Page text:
production. The Community and Public Sector Union advised the Committee
that close to 20 television staff would be directly affected. In addition,
'the closure or relocation of Australia Television would decimate local
ABC television production and mean the loss of Darwin as anything other
than a Regional bureau of ABC Television. 
9.7 In addition, probably more than half the staff of RA, including
many long-term language specialists, would lose their jobs. It is a
resource that is virtually irreplaceable.
9.8 If the Cox Peninsula (near Darwin) short-wave transmitters were
to close, it is estimated that the Darwin Power Authority would lose
revenue of $2.1 million a year. In addition, there would be loss of
maintenance work on the transmitters which would affect a number of
contractors in the Territory.
9.9 The Committee was warned by many submitters living in the region
that the closure of ATV or RA would send a strong signal to the region
that Australia is not interested in Asia. Such a decision, coming within
twelve months of the termination of the Development Import Finance Facility
(DIFF), which caused considerable diplomatic problems for the Australian
Government, and the more recent race debate, which received much bad
media coverage in Asia, would only confirm the doubts already held by
many Asians about Australia's commitment to Asia. It would also confirm
suspicions that Australia is only concerned about what it can get out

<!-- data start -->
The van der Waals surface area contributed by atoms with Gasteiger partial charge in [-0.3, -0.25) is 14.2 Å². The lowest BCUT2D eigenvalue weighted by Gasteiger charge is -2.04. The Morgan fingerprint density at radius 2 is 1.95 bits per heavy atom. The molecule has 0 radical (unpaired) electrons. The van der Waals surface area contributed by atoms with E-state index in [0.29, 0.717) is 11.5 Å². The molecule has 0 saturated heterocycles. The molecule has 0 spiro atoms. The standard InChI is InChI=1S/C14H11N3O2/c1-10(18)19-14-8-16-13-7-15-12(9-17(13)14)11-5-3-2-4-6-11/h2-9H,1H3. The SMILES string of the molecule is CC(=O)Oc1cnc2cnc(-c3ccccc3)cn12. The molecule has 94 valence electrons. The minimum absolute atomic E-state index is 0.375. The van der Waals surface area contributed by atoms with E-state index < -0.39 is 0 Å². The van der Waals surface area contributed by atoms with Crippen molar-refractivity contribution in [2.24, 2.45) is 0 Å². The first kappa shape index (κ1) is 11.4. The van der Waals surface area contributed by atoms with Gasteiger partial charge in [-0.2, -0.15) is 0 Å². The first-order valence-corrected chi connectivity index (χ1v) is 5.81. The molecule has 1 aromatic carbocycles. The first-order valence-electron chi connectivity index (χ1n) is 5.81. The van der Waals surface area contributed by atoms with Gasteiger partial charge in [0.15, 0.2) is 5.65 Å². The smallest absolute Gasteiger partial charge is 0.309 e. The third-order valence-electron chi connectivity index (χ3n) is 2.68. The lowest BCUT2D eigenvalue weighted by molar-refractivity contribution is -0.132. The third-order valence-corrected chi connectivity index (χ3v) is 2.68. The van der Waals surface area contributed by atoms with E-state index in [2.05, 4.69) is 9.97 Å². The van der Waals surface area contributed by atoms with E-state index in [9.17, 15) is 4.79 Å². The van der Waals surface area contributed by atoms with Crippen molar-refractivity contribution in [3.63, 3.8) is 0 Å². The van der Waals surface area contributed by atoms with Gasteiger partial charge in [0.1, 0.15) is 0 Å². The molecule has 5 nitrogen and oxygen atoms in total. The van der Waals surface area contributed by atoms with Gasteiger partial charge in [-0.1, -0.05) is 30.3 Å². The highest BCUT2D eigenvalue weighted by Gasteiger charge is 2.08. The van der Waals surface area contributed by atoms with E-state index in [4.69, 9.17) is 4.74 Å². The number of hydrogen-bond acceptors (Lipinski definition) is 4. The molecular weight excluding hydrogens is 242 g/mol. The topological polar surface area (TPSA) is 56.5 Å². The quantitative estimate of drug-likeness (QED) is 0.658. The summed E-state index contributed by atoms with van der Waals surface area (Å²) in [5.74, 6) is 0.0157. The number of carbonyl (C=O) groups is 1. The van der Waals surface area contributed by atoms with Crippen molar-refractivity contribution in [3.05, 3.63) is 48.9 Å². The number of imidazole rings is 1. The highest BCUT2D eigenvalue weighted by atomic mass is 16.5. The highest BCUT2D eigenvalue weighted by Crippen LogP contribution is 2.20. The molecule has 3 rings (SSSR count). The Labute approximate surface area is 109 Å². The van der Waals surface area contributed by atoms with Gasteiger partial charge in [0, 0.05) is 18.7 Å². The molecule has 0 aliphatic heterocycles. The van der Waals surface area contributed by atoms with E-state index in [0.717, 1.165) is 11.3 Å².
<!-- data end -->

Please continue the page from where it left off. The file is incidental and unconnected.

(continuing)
of Asia through trade without making an investment in forging ties with
the region. As Australia is regarded as a relatively wealthy developed
nation, the fact that closures of its highly successful and respected
international broadcasting services could occur for small budgetary
savings is incomprehensible to Asians who made submissions to the Committee.
It must also be said that even consideration of their closure or sale
is incomprehensible to the Committee.
9.10 Moreover, how will Australia explain to the region the cessation
of its services on cost grounds when nearly all Asian countries operate
short-wave services? It seems incredible to the Committee that even
countries in the region which are struggling with social and economic
problems far greater than Australia's problems see the benefit of operating
international short-wave services.
9.11 The tone of many of the submissions coming from abroad is one